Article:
Watching This Week: Ukraine Corn Exports, US Soybeans, And US Corn Yield

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Ukraine’s Corn Export Potential Drops:

Crops across Ukraine’s key corn growing areas—central and northern oblasts—entered June in generally poor vegetative health. Although rainfall picked up across central Ukraine during the second half of June, cumulative seasonal rainfall is still 50% below average in many areas. What’s more, rising temperatures are likely resulting in increased evapotranspiration rates offsetting higher precipitation for crops. As such, we see a solid chance that the USDA will cut its forecast of Ukraine’s corn production on Wednesday. Given that Ukraine is projected to account for roughly 14% of global corn exports in 2017-18, we encourage traders and procurement groups to keep a close eye on Ukraine’s climate conditions in Gro.

Poor vegetative conditions in Ukraine's Corn Belt


US Soybean Yield Potential Is Shrinking:

USDA rarely changes its soybean yield projections prior to the August WASDE report. While 2017 is unlikely to be the exception, we do see an outlier chance of a modest trim to US soybean yields in the July report. The good-to-excellent rating for US soybeans has declined every week since the start of the season. Drought conditions are challenging crop conditions across N. Dakota—a top five state for soybean production. Last week’s rating of 62% suggests an in-season forecast closer to 47.0 bushels per acre (BPA) versus the USDA’s current forecast of 48.0 BPA. Even so, potential reductions to 2016/17 ending stocks are largely embedded into market expectations. All this means that we can’t discount a “sell-the-news” report on Wednesday since soybean futures have already posted strong gains in July.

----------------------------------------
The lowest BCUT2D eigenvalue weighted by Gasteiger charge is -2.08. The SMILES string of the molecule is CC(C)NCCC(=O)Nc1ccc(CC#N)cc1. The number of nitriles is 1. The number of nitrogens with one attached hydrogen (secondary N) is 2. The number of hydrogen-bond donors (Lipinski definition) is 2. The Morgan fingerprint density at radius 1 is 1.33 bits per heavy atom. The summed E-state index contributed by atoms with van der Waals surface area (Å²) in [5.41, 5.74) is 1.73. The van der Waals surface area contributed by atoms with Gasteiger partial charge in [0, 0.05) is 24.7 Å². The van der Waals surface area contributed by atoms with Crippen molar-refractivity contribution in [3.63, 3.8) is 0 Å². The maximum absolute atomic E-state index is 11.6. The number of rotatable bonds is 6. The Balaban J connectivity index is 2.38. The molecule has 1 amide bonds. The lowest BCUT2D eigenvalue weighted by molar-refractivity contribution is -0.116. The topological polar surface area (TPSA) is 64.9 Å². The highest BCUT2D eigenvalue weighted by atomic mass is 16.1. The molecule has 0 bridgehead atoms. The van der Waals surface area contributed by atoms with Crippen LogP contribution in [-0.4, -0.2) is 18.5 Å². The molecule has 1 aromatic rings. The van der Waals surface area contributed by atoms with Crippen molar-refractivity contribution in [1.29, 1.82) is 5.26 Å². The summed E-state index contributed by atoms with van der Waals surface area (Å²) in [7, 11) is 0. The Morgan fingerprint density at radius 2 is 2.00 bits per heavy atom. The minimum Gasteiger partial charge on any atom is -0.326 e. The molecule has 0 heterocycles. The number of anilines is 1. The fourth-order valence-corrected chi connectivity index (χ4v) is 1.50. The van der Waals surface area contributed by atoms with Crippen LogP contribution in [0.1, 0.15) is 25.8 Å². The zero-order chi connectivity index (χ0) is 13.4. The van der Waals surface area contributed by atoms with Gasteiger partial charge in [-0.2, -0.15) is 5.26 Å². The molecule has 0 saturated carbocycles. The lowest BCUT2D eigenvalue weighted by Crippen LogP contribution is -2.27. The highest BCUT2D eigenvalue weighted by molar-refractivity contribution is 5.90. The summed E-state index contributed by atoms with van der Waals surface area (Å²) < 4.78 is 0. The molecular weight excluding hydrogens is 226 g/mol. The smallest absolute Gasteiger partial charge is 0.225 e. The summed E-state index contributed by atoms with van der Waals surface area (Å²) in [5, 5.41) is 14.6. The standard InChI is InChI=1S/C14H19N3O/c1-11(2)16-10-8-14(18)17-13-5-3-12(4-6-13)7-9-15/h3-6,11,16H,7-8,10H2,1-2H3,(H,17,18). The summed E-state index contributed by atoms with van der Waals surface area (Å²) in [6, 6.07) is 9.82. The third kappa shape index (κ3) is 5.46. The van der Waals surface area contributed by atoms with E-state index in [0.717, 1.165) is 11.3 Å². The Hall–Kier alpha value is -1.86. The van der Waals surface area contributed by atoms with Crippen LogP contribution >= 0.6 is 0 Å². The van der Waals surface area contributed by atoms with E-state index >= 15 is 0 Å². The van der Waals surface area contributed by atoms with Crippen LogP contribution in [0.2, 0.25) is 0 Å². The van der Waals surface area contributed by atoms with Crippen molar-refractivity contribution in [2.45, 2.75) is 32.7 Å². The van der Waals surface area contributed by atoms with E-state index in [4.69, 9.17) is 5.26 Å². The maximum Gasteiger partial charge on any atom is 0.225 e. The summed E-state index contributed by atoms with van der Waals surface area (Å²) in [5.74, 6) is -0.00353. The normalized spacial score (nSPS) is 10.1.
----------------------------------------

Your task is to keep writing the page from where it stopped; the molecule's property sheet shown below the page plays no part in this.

US Soybean Balance Sheet


A Major US Corn Yield Reduction Is Unlikely:

If Gro’s yield forecast proves true, the USDA will ultimately reduce its full-season forecast of US corn yields. However, calling for a cut in July’s report may be premature. On the one hand, vegetative health has recently improved in some corn-producing areas in Illinois and Indiana. Still, dry conditions are predicted for roughly 25% of the US Corn Belt as corn nears the critical pollination stage. This mixed outlook for corn in recent weeks favors a wait-and-see approach for the July report. In fact, 2017-18 US corn production could actually increase, as acres planted may be increased to reflect the USDA’s June Acreage survey. As such, we suspect that corn futures will continue to trade more on July weather forecasts, which are currently pointing to a hotter spell in parts of the Corn Belt.

Conditions worsten in North Dakota and Montana
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